I wanted to write about imaginary worlds. Now that our whole planet has been explored other planets are the only place you can put them.
—C. S. Lewis, A Reply to Professor Haldane.
Stories, nominally Science Fiction, set on a alien world described in lush detail. The world can be Earth in the far distant future, or an alien planet, but it is reached by science-fictional means, not magic.
However, the science is largely handwaving. Visitors may arrive on the world by spaceship, and there might be items of Lost Technology present, but overall the world will feel like Low Fantasy—a feudal society with small-scale magic but no Big Bad—and it will share most of the same tropes. Because the "romance" in the title stems from Chivalric Romance, a Love Interest is not in fact required.
Space Opera is closely related, but more science-fiction-y. Usually it involves at least Interplanetary Voyage. One distinction is that Planetary Romances come from the Jungle Opera tradition whereas Space Operas come from the nautical tradition.
- The Planet Hulk storyline was essentially a planetary romance, starring The Incredible Hulk.
- After the Hulk returned to Earth for World War Hulk, his son Skaar received his own title, also a planetary romance... at least until Galactus showed up to eat the planet.
- This wasn't the first time the Hulk had got a planetary romance; there were also his adventures in the Microverse in the 70s. The Hulk's other son, Hiro-Kala, visits the Microverse in a 2010 miniseries.
- The Warlord.
- Edgar Rice Burroughs's John Carter of Mars books were adapted into comics at one point.
- Paul Pope's version of Adam Strange in Wednesday Comics. (Not the mainstream version, whose Rann has too much high-tech stuff.) John Carter was his main inspiration for the series.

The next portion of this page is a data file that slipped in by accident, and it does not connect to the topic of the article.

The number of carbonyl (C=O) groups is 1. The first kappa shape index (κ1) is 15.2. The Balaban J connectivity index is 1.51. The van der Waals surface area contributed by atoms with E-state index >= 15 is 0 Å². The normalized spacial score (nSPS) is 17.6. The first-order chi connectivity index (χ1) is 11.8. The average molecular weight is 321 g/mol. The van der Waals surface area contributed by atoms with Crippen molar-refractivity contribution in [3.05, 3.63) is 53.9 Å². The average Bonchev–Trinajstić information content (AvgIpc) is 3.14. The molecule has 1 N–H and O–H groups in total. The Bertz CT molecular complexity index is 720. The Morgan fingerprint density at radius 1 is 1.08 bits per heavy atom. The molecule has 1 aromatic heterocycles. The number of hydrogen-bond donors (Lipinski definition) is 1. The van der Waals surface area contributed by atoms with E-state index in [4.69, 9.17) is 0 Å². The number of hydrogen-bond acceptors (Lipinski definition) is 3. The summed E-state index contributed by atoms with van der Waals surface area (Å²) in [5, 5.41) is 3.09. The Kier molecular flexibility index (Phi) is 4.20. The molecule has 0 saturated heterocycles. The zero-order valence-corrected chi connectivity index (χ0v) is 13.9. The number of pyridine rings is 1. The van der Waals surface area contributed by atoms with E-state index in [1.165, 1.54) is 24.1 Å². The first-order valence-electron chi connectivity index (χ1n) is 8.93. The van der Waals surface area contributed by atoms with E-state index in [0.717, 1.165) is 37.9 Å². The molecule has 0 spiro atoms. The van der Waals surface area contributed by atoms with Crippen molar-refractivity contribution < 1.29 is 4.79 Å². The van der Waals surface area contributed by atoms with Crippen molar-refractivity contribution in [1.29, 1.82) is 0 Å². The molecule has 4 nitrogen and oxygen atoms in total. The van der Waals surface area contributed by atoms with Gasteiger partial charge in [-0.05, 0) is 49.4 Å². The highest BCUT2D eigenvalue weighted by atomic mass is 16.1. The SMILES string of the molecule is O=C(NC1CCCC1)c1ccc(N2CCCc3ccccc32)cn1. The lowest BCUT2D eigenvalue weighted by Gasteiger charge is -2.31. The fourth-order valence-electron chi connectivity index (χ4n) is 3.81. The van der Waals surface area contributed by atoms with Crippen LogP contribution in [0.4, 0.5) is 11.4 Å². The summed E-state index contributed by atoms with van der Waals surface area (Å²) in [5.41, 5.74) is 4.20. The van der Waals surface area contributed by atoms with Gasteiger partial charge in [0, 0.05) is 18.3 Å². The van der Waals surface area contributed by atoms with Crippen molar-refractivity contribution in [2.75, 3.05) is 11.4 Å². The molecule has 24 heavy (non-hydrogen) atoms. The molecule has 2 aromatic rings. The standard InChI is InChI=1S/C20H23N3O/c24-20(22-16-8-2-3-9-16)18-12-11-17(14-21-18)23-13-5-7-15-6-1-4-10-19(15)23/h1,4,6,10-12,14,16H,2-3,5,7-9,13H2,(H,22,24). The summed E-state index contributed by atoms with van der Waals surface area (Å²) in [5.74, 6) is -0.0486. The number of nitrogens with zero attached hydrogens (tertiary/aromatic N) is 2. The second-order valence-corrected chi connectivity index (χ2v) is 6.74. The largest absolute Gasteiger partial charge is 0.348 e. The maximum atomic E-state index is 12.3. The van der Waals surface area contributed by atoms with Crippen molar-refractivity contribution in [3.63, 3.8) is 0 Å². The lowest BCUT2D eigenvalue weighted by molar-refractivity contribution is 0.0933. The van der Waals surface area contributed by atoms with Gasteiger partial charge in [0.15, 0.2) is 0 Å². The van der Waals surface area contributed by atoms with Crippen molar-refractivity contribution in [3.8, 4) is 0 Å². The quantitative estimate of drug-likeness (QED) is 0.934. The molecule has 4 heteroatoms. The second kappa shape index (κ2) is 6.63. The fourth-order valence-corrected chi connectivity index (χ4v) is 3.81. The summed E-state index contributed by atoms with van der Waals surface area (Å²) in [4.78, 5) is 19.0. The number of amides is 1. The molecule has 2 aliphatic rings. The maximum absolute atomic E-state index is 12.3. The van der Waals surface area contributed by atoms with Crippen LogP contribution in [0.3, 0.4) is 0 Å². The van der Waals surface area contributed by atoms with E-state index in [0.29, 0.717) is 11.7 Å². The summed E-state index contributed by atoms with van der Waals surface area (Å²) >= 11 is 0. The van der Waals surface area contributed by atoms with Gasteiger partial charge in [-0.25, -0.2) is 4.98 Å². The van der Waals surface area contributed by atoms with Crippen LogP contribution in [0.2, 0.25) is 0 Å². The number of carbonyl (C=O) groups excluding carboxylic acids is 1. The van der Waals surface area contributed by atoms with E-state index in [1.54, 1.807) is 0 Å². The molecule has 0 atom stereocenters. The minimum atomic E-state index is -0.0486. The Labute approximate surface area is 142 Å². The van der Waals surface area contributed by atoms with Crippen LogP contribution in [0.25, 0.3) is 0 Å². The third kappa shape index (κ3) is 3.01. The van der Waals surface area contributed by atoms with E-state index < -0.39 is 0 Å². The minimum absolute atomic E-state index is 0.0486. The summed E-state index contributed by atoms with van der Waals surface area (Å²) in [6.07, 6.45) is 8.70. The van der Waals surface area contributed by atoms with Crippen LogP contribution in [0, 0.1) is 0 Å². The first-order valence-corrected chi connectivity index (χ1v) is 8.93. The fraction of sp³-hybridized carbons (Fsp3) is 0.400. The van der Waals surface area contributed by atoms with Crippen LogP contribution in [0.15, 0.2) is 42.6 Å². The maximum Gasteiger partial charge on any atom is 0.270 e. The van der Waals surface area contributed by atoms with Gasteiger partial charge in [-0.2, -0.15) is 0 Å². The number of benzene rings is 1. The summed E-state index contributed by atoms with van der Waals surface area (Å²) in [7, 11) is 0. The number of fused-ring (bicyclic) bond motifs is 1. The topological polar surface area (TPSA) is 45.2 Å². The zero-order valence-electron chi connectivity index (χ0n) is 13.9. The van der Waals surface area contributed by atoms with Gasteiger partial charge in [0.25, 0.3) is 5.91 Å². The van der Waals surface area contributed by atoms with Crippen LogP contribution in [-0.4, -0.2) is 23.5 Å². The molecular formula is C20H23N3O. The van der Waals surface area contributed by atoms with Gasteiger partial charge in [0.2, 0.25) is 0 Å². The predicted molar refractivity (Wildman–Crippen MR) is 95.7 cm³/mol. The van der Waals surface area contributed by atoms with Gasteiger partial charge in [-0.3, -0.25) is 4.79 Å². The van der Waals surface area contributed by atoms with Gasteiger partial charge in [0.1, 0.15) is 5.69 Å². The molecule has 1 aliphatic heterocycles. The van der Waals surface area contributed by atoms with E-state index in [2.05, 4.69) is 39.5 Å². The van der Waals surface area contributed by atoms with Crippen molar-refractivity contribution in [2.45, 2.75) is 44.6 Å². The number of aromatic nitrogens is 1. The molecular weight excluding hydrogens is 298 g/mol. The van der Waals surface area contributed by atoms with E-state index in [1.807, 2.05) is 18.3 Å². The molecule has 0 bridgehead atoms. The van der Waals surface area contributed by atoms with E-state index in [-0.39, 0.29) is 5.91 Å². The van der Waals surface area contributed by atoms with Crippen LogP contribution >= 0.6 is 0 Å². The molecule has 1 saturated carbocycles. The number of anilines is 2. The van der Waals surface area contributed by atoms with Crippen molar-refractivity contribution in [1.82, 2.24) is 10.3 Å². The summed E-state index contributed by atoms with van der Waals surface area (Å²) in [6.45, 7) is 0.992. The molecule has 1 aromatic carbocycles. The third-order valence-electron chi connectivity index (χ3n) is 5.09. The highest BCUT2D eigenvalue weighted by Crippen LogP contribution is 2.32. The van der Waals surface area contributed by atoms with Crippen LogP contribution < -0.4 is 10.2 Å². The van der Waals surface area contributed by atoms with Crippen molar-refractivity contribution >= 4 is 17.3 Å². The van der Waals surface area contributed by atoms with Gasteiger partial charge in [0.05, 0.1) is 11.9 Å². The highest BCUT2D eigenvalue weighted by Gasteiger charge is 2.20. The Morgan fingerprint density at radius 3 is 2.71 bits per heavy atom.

- The two Ewok movies spun off from the Star Wars franchise, which featured sci-fi versions of giants, orcs, and witches.
- Avatar is primarily an adventure set on the alien moon Pandora.
- The second half of Atlantis: The Lost Empire.
- John Carter.
- The original Stargate film. The subsequent television shows, however, follow the Wagon Train to the Stars format pioneered by Star Trek.
- Most of The Space Trilogy by C. S. Lewis, including Out of the Silent Planet and Perelandra but not That Hideous Strength
- The Dying Earth, Jack Vance
- Majipoor, Robert Silverberg
- Edgar Rice Burroughs's John Carter of Mars. Between these and his Carson Of Venus books, pretty much the Trope Codifier.
- Darkover, Marion Zimmer Bradley
- Pern, the entire series by Anne McCaffrey, features dragons on an alien world.
- Dune by Frank Herbert. The book, while perfectly serviceable as a straight example, is actually a Deconstructor Fleet of the genre's conventions. David Lynch's Film of the Book plays the tropes much straighter.
- Gor, John Norman.
- Kregen, Alan Burt Akers
- Ivory, Doris Egan.
- Sheri S. Tepper's True Game series.
- Coyote by Alan Steele (though it's technically a moon, not a planet. Lunar romance?)
- Leigh Brackett's Mars, Venus, and Skaith series, which are essentially Low Fantasy Darker and Edgier versions of Burrough's series.
- The Lords of Creation series by S.M. Stirling is set in a present day Alternate History where Mars and Venus, thanks to the intervention of Ancient Astronauts, are similar to the worlds portrayed in Edgar Rice Burroughs novels.